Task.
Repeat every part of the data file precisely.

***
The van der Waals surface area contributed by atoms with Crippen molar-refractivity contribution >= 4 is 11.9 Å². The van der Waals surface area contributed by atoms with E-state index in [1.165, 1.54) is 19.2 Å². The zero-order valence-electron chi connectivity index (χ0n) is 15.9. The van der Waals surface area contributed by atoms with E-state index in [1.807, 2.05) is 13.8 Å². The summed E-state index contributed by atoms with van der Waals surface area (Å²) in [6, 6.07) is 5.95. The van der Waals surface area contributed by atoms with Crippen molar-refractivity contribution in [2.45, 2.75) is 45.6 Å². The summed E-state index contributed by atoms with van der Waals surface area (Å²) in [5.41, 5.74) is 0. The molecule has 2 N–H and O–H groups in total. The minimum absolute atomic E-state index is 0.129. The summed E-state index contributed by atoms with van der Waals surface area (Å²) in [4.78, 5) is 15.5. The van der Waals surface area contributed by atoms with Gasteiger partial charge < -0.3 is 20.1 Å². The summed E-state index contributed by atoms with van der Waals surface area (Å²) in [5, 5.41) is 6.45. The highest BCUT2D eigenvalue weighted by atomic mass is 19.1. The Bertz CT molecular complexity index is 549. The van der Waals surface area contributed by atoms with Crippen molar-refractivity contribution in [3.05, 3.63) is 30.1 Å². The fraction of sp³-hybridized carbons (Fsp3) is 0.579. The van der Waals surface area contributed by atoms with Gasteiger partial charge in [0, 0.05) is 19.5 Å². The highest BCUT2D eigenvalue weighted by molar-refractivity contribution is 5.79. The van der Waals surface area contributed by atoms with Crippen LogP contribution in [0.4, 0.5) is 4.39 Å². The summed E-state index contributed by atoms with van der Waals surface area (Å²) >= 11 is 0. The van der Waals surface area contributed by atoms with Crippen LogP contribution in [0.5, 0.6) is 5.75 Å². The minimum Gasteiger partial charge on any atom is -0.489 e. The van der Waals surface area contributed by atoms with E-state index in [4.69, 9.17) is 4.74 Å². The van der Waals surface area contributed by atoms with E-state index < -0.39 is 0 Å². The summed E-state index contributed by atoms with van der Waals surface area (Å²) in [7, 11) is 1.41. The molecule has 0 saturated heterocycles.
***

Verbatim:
The van der Waals surface area contributed by atoms with Crippen molar-refractivity contribution >= 4 is 11.9 Å². The van der Waals surface area contributed by atoms with E-state index in [1.165, 1.54) is 19.2 Å². The zero-order valence-electron chi connectivity index (χ0n) is 15.9. The van der Waals surface area contributed by atoms with E-state index in [1.807, 2.05) is 13.8 Å². The summed E-state index contributed by atoms with van der Waals surface area (Å²) in [6, 6.07) is 5.95. The van der Waals surface area contributed by atoms with Crippen molar-refractivity contribution in [2.45, 2.75) is 45.6 Å². The summed E-state index contributed by atoms with van der Waals surface area (Å²) in [5.41, 5.74) is 0. The molecule has 2 N–H and O–H groups in total. The minimum absolute atomic E-state index is 0.129. The summed E-state index contributed by atoms with van der Waals surface area (Å²) in [4.78, 5) is 15.5. The van der Waals surface area contributed by atoms with Gasteiger partial charge < -0.3 is 20.1 Å². The summed E-state index contributed by atoms with van der Waals surface area (Å²) in [5, 5.41) is 6.45. The highest BCUT2D eigenvalue weighted by atomic mass is 19.1. The Bertz CT molecular complexity index is 549. The van der Waals surface area contributed by atoms with Crippen molar-refractivity contribution in [3.05, 3.63) is 30.1 Å². The fraction of sp³-hybridized carbons (Fsp3) is 0.579. The van der Waals surface area contributed by atoms with Gasteiger partial charge in [0, 0.05) is 19.5 Å². The highest BCUT2D eigenvalue weighted by molar-refractivity contribution is 5.79. The van der Waals surface area contributed by atoms with Crippen LogP contribution in [0.4, 0.5) is 4.39 Å². The summed E-state index contributed by atoms with van der Waals surface area (Å²) >= 11 is 0. The van der Waals surface area contributed by atoms with Crippen LogP contribution in [0.5, 0.6) is 5.75 Å². The minimum Gasteiger partial charge on any atom is -0.489 e. The van der Waals surface area contributed by atoms with E-state index in [4.69, 9.17) is 4.74 Å². The van der Waals surface area contributed by atoms with E-state index < -0.39 is 0 Å². The summed E-state index contributed by atoms with van der Waals surface area (Å²) in [7, 11) is 1.41. The molecule has 0 saturated heterocycles.